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  #2041  
Old Posted Feb 21, 2020, 11:27 PM
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Originally Posted by Migrant_Coconut View Post
Pretty sure your OP was two turns with an unaltered Cordova. If we're talking about total turns now, that's five - two from Powell to Pender, one onto Granville, two in and out of the hub WB, or two in and out onto Cordova EB. But now we're splitting hairs.

Do you mean closing Water? Powell's staying as-is.
Again, don't mistake any of the bus routes for high-capacity like a BRT; they're all quiet feeder routes that converge and create the illusion of capacity. Bus lanes are almost entirely unnecessary even by the time the streetcar opens.

What we could do is just reclaim the EB curb lane of Granville-Richards, add bus shelters, and make that a limited interchange for the 4/7 and the N-S routes; it already is, more or less, but this makes it official. Solves your confusion problem and doesn't depend on CP saying yes.

Speaking of the streetcar, there's not a lot of options for it past Water. You'd have to either make Cordova two-way and run the trains in mixed traffic in the centre or curbs (bad idea), or dedicate the WB lanes to the ROW; the latter might work if it terminates at WF for good, but that means the 4 and 7 are stuck on the current route. Probably not going to make it to Coal Harbour either way.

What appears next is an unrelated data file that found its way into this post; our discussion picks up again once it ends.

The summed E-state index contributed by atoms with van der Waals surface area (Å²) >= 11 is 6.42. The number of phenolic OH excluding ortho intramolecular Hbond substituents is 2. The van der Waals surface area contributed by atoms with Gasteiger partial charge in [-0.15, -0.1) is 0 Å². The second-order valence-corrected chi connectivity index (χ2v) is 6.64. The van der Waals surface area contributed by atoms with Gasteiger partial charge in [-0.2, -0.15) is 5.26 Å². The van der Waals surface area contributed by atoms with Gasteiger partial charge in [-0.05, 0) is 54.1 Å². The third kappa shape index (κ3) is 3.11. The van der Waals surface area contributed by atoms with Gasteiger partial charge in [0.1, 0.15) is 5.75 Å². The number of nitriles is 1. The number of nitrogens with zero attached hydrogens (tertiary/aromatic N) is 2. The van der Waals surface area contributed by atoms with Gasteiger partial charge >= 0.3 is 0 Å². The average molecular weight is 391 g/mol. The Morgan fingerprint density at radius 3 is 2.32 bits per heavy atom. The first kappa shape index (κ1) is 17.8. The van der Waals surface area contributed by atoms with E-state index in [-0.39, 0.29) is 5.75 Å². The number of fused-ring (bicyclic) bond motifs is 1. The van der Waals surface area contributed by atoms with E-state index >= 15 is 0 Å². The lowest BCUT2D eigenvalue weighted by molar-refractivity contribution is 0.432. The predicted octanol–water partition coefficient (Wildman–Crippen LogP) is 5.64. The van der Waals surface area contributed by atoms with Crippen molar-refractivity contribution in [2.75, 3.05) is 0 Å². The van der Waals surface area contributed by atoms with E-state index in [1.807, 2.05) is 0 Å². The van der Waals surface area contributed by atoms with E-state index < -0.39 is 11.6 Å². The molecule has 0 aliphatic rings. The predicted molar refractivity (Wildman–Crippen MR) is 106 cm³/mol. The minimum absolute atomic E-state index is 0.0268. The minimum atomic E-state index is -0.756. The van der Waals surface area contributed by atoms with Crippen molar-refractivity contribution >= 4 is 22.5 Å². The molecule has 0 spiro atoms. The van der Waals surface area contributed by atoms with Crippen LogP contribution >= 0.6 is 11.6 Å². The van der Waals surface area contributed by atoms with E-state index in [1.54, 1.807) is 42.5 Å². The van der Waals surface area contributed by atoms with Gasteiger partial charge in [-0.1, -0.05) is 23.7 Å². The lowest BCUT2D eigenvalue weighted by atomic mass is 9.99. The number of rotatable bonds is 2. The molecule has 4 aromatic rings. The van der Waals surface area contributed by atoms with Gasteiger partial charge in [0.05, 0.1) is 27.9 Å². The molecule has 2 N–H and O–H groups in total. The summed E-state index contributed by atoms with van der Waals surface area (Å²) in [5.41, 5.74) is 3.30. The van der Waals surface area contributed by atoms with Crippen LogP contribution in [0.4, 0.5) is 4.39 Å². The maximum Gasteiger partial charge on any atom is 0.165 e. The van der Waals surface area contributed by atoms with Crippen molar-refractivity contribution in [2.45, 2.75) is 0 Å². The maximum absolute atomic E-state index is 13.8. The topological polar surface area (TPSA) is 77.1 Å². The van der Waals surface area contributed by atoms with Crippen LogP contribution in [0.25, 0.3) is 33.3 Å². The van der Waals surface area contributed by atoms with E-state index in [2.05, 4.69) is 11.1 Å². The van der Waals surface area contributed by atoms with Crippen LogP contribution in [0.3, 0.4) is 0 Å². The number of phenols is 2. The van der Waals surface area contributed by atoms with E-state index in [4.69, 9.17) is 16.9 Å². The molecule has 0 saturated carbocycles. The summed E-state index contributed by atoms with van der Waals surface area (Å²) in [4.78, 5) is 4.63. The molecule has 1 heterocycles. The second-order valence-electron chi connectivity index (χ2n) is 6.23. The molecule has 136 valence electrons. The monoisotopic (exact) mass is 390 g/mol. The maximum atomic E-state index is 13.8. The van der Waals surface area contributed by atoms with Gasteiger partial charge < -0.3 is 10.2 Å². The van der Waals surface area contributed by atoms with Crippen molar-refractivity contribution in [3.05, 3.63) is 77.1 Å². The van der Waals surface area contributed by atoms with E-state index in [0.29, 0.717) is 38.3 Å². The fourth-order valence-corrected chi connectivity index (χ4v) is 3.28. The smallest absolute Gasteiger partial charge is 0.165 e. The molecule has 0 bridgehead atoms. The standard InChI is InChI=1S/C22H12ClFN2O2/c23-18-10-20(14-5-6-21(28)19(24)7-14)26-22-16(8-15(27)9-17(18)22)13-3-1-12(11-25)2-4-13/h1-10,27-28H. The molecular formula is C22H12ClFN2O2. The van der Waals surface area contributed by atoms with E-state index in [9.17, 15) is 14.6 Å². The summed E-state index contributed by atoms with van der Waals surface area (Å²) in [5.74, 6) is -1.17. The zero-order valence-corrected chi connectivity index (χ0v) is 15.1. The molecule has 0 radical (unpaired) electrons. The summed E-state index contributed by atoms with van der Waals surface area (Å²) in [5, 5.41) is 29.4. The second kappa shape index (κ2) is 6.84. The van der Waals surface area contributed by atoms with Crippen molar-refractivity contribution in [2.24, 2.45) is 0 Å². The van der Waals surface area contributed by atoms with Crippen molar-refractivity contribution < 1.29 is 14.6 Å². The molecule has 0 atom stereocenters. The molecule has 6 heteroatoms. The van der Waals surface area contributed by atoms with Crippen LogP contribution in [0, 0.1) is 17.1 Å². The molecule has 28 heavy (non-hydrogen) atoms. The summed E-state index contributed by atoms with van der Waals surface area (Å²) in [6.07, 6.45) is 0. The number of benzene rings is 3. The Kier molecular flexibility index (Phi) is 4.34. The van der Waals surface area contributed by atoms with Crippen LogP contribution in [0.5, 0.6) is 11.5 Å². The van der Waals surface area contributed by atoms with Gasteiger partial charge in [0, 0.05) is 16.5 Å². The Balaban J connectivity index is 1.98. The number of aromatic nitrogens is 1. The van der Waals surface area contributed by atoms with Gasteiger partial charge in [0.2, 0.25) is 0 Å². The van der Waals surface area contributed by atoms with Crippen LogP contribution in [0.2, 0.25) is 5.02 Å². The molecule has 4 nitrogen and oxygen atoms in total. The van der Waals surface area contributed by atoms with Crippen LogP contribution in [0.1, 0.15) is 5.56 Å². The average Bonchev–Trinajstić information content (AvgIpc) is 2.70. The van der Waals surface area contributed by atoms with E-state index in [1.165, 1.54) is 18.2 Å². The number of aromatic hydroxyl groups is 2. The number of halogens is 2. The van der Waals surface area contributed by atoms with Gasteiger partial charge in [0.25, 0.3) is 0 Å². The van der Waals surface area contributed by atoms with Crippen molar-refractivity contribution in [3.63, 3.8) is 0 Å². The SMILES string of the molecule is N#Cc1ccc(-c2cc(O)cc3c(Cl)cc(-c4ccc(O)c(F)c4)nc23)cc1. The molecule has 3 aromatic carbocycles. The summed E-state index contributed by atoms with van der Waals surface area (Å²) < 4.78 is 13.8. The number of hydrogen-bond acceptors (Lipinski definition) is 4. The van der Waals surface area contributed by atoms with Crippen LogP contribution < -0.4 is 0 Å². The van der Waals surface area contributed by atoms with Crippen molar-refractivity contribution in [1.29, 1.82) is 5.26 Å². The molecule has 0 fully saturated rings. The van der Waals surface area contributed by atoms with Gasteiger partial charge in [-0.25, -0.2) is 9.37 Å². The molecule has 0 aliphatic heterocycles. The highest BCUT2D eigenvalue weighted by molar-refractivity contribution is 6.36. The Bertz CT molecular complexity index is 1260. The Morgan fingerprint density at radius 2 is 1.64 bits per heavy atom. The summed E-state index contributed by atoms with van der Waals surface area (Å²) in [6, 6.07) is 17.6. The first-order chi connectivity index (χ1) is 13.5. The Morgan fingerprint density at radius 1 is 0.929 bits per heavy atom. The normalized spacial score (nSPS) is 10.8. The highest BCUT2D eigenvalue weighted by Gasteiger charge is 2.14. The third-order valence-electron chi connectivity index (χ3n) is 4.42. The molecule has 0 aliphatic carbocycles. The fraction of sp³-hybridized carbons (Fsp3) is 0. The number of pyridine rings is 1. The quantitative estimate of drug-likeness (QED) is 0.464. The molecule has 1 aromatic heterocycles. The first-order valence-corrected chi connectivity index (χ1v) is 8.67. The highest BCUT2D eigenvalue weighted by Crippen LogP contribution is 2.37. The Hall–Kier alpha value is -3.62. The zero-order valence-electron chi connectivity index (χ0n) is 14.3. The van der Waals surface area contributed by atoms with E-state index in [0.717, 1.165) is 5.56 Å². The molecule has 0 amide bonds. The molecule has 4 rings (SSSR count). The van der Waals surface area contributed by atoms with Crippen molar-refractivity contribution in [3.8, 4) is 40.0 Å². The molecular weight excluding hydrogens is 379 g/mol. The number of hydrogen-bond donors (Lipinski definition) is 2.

Yeah, that's kind of why these ideas should be bounced around like this, to improve them.

Water/Powell. Going past Quebec/Main would make sense if the DTES problem could be solved, and it would be easier to put in bus lanes past Quebec anyways to save the hassle of putting them in later and facing more public opposition.

Yeah, but all those bus routes converging actually probably means you need contagious bus lanes to avoid causing more congestion on the nearby roads. Especially a problem since there's no space for bus bulbs.

Also, if you want to get Arbutus to DT (required if it's even to play a minor role in relieving the Canada) you need to get across the Granville Bridge. It will go DT, and at that point (since you would need to extend the bus lanes to the Bridge) you may as well get it to connect to the rest of the streetcar routes and Hastings at Waterfront for all the hassle.



I agree you should have that as well. But note that you still need to get to Waterfront to access the Hastings/West End/NS once that goes through at least.


From the Central Waterfront Hub Framework:
https://guidelines.vancouver.ca/C031.pdf
Quote:
This report presents a planning Framework for the Central Waterfront Hub that describes how this key area of Vancouver, where multiple transportation modes converge, could develop into a world-class transportation interchange and dynamic extension of the downtown waterfront.
Adding in a bus terminal makes perfect sense within the context of the plan's intention. Actually that's probably part of the reason it hasn't been done yet may be because of this- it's not a RE development plan. It's not really needed until at least Hastings/NS Skytrain goes through.


There are off-peak parking lanes on Cordova/Waterfront past Howe, and Cordova can be widened 1 lane between Howe and Granville.

The pinch point between Water and 555 W Cordova is a big problem though. Even the city wants to widen the sidewalks there, but there's not many options.

Is it feasible to move the landing south or demo part of SFU Harbour Center?
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  #2042  
Old Posted Feb 22, 2020, 12:44 AM
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Originally Posted by fredinno View Post
Water/Powell. Going past Quebec/Main would make sense if the DTES problem could be solved, and it would be easier to put in bus lanes past Quebec anyways to save the hassle of putting them in later and facing more public opposition.